Submitted by: Jennifer Ferris
Ancestor / Family Name: Carolina Caldari
Ancestral Town: Afragola, NA, CAM
My great-grandmother Carolina Caldari came from Afragola Italy, when she was 12 years old. Carolina attended embroidery school and became a seamstress. Her father distributed grain, corn and flour to different towns. They were about middle class.
Below is interview I did for her for a school project at Floral Park School when I was in 8th grade in 1991.
JF: Why did you leave Italy?
CC: I left Italy to come to America for opportunity such as jobs and more freedom.
JF: How did you get to the U.S.?
CC: I came to the U.S. by boat.
JF: Did your whole family come together?
CC: No. My father was already here since 1914. Some sisters were already here, too with their father.
JF: Did you travel comfortable?
CC: No, it was uncomfortable. The trip took 20 days to get to the U.S. Halfway through the trip, a German sub shot at the boat. All the passengers had to go down to the bottom, turn all the lights off, and shut the portholes. (It was during WW I).
JF: Did you stop anywhere else along the way?
CC: No, we went straight to the U.S. from Italy.
JF: Where did you land?
CC: We landed in New York City?
JF: Did you go through Ellis Island?
CC: Yes, we did.
JF: What happened to you there?
CC: I cam to Ellis Island in 1915. My father came to pick up my Mom, my seven sisters siblings and me. A man told my father that we weren’t on this ship because the people spelled my last name wrong. The man asked my father to describe us. He did and the man realized thee was a spelling error. We got inspected for disease and passed. I happened to notice a lot of Turks, Arabs and Moslims.
JF: Have you changed your tradition since you came to the U.S.?
CC: No. We didn’t do very traditional things in Italy. We still celebrate Christmas and Easter the same with the family and all. We dress basically the same, “a dress is a dress” We eat the same foods…Italian.
JF: Did you know anyone in the U.S.?
CC: I knew my father and sisters who were here. I was a stranger to everyone else.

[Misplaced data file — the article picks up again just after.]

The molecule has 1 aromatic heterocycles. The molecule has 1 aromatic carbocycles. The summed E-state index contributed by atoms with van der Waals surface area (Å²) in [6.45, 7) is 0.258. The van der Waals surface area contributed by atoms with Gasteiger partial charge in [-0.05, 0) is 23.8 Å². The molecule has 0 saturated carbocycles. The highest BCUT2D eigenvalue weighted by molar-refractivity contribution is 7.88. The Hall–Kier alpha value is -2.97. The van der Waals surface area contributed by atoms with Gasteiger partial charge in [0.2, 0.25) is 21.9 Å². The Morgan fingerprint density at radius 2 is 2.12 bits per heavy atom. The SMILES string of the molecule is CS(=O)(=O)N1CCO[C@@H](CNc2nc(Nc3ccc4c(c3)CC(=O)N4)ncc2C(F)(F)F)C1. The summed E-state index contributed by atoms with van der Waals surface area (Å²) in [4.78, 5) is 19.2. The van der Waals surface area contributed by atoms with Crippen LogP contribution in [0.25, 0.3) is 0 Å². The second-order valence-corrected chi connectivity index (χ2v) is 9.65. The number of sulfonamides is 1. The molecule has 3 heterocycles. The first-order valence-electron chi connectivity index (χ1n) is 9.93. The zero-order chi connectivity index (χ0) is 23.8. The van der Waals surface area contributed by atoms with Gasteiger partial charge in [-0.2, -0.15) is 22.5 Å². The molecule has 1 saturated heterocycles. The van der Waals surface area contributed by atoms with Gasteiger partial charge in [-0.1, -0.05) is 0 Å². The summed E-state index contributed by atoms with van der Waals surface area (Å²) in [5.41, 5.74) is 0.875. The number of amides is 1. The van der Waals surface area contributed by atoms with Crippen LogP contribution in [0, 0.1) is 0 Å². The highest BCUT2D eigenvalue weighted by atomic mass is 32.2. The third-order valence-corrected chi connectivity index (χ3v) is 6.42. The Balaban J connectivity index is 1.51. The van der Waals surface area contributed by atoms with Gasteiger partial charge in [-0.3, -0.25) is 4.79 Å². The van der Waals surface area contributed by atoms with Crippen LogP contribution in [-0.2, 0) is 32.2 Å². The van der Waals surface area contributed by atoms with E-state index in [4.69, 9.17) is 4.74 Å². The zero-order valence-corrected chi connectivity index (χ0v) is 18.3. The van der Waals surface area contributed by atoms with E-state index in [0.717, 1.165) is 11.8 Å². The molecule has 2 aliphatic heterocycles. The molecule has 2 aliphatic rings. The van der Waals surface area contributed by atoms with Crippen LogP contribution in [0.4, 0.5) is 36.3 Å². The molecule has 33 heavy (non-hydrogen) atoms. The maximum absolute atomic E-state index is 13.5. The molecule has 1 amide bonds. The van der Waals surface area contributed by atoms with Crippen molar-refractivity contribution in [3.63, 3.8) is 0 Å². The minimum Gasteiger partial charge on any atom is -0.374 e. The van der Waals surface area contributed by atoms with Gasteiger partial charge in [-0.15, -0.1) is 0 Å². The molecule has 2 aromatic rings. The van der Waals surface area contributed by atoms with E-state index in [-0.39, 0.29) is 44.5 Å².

JF: Did you have a place to live right away? If not, how did you find one?
CC: Yes, I had a place to live. My sister Carmela rented my parents and sisters four rooms. My mother soon realized that they had to find another place to live because there was not enough room. My mother finally had to lie about the number of kids, because nobody would accept 7 children and 2 parents. She couldn’t take all the landlords complaining about the children, even though they were good, so she went to the bank and asked for a loan. She eventually got it and bought a house in Bedford Sty, Brooklyn. There were mostly Italians living there and it was very safe. The stores they had there had a lot of Italian things.
JF: What kind of job did you or your parents have?
Cc; I went to work for the Army to make raincoats for the soldiers when I was 14 years old. When my sister left, I took her place. I didn’t know hoe to operate the machines at first but was taught and did everything perfect. I got paid $8-10 per week when my sisters only made 44 A WEEK. My father worked in the tomato canning factory. Then when I got older, I worked in Knox Hats factory and made very expensive hats. They ranged from about $40 – 50 a hat. I did this before I was married. I also helped make diapers for babies, and plain house dresses. Since I made so much, I was allowed to keep some, which I gave away. I showed people how to crochet and sew embroidery work. Won a contest – 1st prize – making a doll.
JF: Did you go to school here?
Cc: When I came to the U.S. I did not know how to read or write. I learned how to read, write and speak English when I went to school for 22 months. I really didn’t “complete” any level of schooling, just learned to be literate.
JF: What customs did you have to give up, if any?
CC: I didn’t have to give up any customs. We celebrate holidays regularly with the family.
JF: What new things did you learn to do?
CC: I learned how to go to work to earn money, speak, write and read English, and live like an American.
JF: How did you learn how to speak English?
CC: I pretty much taught myself with the help of the 22 months of school.
JF: Did you become an American citizen?
CC: Yes, in 1942. My father was an American citizen, so legally, since I was only 15, I was a citizen under him. Then I turned 16, and I wasn’t a citizen under him anymore. I wanted to be a citizen, so I studied for the test. I got very sick and was in the hospital the day of the test. I was allowed an extension and I passed the test.
As of this date, my great-grandmother lives in Valley Stream. She moved to be in a quieted, safer area. Bedford is now more dangerous than it used to be. She is now retired and a homemaker. Carolina is 88 years old and widowed with four children. She lives with her daughter, son-in-law and granddaughter. Carolina Caldare has no plans of going back to the old Country. She has made the U.S. her home now. She only has distant relatives – 5th/6th cousins – living in Italy.